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The Swanscombe Peninsula is located on the south bank of the River Thames, opposite Gravesend and Tilbury. The peninsula is part of the borough of Dartford and includes the villages of Swanscombe, Greenhithe, Stone and Northfleet. The area has been inhabited since prehistoric times and was an important industrial centre during the Industrial Revolution. It is now home to a number of large industrial sites, including a cement works, power station and oil refinery. The area also contains several nature reserves, including Greenhithe Local Nature Reserve and Swanscombe Marsh Local Nature Reserve.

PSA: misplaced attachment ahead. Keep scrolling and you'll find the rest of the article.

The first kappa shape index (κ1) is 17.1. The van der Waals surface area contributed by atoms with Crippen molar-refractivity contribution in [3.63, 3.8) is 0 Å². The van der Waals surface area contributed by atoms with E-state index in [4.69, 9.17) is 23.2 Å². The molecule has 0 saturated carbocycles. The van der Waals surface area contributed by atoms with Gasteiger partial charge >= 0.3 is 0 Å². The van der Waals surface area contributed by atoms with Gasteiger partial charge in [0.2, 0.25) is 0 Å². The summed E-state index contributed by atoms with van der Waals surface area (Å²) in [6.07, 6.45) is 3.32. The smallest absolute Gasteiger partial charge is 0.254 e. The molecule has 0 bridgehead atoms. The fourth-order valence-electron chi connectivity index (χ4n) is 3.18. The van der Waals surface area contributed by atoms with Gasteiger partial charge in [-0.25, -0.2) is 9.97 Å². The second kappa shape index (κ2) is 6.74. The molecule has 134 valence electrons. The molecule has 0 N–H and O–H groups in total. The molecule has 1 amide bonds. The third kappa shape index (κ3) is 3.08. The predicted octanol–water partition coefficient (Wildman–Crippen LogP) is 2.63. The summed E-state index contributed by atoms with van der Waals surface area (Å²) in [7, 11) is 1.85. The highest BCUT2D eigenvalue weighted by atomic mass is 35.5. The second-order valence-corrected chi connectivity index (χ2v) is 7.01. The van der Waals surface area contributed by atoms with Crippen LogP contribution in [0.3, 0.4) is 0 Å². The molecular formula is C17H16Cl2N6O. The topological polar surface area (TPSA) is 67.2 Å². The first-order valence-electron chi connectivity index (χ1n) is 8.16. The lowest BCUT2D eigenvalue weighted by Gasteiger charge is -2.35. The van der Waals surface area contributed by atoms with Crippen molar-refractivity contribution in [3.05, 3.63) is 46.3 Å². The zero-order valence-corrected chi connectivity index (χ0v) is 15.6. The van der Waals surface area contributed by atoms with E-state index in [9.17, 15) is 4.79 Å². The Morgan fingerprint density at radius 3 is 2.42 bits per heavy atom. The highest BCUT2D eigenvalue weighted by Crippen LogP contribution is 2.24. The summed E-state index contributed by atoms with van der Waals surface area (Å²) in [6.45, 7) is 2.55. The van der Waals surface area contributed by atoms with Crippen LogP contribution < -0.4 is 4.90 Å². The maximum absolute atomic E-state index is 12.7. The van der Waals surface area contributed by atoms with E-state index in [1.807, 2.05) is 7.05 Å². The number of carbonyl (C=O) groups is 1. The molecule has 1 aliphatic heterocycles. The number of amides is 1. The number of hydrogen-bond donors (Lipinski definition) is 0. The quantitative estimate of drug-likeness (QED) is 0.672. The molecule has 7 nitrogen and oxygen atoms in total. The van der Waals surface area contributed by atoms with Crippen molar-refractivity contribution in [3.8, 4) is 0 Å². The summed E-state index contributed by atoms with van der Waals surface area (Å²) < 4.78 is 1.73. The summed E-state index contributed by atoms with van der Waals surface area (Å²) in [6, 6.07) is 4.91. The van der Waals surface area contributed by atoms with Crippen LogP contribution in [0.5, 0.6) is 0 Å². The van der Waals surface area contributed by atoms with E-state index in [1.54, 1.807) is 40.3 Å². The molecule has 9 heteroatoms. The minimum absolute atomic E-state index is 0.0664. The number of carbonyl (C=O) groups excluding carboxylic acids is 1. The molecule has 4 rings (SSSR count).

Swanscombe is home to a variety of wildlife, including birds, mammals, amphibians, reptiles and invertebrates:
Birds: The Swanscombe Peninsula is home to a wide variety of bird species, including wading birds such as curlews and redshanks, as well as ducks and geese. Other species include skylarks, lapwings and kestrels.
Mammals: The peninsula is home to several species of mammal, including badgers, foxes and rabbits. There are also bats living in the area.
Amphibians: Common frogs and smooth newts can be found in the ponds.
Reptiles: Grass snakes are common on the peninsula.
Invertebrates: A wide variety of insects can be found, including butterflies and moths. There are also many spiders and other arachnids living in the area.
The walk from Swanscombe high street takes you out onto the marshes along the King Charles III England Coast Path. This is a hidden gem with great views across the river and a surprising mosaic of coastal wildlife habitats.